Thursday, September 22, 2011

Study: Immune System Disruption Implicated in Autism

There have been a couple of good studies published in recent weeks that look at the possible connection between disruptions of the immune system and autism.  But one in particular that was published just last week in PLoS One looks to be the best of the bunch.

I have not read it in depth yet so I might be getting some of the details wrong.  But in general, it looks like these researchers managed to take the many rare genetic mutations that have been seen in autism and demonstrate that many of these mutations converge on biological paths that control immune system signaling.  The researchers suggest that these disruptions have the potential to alter typical brain development and lead to the symptoms of autism.

I would normally include the abstract of the study but I think these paragraphs from the conclusion puts the findings into prospective -
Interestingly, there is also mounting evidence at the cellular and tissue levels that more in depth investigation of an immune component is warranted in ASD. For instance, multiple studies have demonstrated altered cytokine profiles in ASD patients, and altered TGF-B concentration in serum and CSF correlates with disease severity. Others have described various autoimmune phenomena including autoantibodies to neural antigens and maternal-fetal cross-reactive neural antibodies. There is also indication of altered innate cellular immunity in ASD, such as differences in gene expression and altered response to immunostimlulatory ligands in both natural killer and monocytic cells from ASD patients. Post-mortem brain tissue from ASD patients shows increased microglial density in grey matter, an activated morphology, and secretion of a cytokine profile consistent with a pro-inflammatory state, most prominent in the cerebellum. Moreover, microglia from MeCP2- null mice—a model of the Autism Spectrum Disorder Rett Syndrome—produce a conditioned media that damages synaptic connectivity via a glutamate-excitotoxicity mechanism. While all of this work provides post-hoc evidence for altered immune response in ASD, our results suggest a direct link between implicated genes in ASD and molecular pathways involved in immune signaling.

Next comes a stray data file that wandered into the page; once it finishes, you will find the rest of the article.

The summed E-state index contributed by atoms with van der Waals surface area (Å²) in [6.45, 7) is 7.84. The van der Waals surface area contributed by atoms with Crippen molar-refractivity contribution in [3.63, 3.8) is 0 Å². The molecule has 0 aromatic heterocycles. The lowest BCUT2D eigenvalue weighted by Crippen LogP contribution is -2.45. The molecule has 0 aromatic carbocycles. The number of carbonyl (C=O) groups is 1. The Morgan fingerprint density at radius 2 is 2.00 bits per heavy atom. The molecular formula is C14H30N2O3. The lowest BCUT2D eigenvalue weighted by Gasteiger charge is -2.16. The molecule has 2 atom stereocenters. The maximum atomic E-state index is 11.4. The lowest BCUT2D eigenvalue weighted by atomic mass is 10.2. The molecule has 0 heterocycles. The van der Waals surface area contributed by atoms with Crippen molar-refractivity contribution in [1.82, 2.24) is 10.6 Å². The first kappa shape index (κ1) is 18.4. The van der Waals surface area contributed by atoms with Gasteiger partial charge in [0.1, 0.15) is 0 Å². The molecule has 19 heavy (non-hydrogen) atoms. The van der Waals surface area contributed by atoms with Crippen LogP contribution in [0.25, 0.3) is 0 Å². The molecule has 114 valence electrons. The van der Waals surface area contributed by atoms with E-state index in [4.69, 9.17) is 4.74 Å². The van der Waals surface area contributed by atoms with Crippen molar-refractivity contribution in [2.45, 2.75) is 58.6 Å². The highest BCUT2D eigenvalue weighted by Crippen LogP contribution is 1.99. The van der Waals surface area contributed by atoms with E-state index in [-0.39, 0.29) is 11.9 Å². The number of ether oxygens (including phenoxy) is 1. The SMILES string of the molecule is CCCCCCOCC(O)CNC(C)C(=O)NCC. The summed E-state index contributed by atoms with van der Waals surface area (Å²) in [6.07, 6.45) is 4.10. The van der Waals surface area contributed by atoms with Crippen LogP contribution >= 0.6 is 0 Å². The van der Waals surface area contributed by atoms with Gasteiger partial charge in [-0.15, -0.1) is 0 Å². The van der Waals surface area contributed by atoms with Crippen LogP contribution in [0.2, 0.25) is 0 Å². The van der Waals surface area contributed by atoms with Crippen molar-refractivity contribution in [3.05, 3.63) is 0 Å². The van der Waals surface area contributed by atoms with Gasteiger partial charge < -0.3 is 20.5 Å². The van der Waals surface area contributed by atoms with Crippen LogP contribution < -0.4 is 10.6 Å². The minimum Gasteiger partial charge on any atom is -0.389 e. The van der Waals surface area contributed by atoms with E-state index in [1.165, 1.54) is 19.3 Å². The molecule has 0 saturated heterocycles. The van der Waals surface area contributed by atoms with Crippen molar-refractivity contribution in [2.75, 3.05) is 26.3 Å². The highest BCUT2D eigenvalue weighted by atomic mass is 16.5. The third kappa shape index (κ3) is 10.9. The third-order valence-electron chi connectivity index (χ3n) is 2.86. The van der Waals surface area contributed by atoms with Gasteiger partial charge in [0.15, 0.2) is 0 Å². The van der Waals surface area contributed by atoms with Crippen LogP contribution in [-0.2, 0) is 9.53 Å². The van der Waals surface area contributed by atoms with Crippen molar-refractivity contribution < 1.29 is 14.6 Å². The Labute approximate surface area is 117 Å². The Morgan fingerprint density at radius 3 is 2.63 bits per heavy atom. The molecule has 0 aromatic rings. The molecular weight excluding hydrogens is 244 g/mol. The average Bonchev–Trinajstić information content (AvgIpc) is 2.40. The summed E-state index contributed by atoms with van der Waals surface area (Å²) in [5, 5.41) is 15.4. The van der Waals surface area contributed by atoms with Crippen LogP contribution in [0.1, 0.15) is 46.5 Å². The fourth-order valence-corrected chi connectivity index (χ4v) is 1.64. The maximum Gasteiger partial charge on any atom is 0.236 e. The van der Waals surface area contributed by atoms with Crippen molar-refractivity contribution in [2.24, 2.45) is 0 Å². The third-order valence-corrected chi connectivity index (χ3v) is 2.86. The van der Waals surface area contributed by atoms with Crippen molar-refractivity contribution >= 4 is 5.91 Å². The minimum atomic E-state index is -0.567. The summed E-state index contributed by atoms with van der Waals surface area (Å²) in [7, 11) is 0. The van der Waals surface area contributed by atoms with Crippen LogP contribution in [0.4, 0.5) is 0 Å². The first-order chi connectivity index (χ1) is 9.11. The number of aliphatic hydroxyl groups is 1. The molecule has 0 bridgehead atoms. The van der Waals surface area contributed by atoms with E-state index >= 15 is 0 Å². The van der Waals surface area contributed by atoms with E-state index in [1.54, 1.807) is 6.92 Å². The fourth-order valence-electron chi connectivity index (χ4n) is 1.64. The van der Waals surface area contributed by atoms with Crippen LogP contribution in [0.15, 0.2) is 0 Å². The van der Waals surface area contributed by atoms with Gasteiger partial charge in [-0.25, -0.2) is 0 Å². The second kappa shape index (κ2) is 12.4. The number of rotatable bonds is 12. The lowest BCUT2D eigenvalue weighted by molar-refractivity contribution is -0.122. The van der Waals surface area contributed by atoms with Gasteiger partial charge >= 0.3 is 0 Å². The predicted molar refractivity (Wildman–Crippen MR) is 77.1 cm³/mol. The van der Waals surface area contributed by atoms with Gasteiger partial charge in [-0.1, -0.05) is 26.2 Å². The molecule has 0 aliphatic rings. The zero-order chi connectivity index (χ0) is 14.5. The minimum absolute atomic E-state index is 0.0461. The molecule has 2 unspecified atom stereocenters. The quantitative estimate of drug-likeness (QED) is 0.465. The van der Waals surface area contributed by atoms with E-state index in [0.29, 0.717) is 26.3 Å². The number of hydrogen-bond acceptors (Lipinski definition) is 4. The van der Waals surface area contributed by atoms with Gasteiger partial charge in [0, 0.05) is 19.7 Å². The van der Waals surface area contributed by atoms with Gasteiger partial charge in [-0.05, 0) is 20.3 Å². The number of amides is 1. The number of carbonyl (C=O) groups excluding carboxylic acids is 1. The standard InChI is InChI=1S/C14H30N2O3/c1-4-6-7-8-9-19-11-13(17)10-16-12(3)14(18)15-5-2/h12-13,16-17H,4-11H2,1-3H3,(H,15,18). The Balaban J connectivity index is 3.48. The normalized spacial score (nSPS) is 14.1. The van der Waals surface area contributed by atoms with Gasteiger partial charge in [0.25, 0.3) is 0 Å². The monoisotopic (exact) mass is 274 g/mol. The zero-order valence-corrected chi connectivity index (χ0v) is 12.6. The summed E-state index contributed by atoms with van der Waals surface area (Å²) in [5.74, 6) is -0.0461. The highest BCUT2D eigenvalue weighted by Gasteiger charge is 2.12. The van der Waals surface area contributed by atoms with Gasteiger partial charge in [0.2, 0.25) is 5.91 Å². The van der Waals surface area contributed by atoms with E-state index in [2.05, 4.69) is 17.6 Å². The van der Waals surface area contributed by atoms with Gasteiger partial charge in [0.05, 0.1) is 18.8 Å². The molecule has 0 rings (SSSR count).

This considerable attention to the immune response in previous ASD research has resulted in two prevailing theories: one suggests exogenous factor(s) stimulate neuro-inflammation during development, while the other postulates autoimmune activation causes ASD pathology. However, it is equally possible—as our results support—that the mutations described in ASD result in aberrant signaling regulation of immune cells during neurodevelopment. This could result in cell-autonomous activation and/or improper response to otherwise nominal stimuli, such as occurs in the autoinflammatory syndromes. Alternatively, as glia are increasingly implicated in normal formation of synaptic connectivity —and we have demonstrated a significant proportion of ASD-implicated genes appear to be glial-specific—it is possible that genomic aberrations ultimately funnel through core signaling pathways of glial cells to disrupt formation of neural networks independent of an inflammatory mechanism. In support of this notion, a number of recent reports have demonstrated that these same cytokine signaling pathways are central to proper brain development. Furthermore, signaling through the NFkB pathway has been shown to be important in synaptic plasticity independent of an inflammatory mechanism.
The study is open access so go read it if you are interested in the subject.


Ziats MN, Rennert OM. Expression Profiling of Autism Candidate Genes during Human Brain Development Implicates Central Immune Signaling Pathways. PLoS One. 2011;6(9):e24691. Epub 2011 Sep 15.
PubMed PMID: 21935439. DOI: 10.1371/journal.pone.0024691

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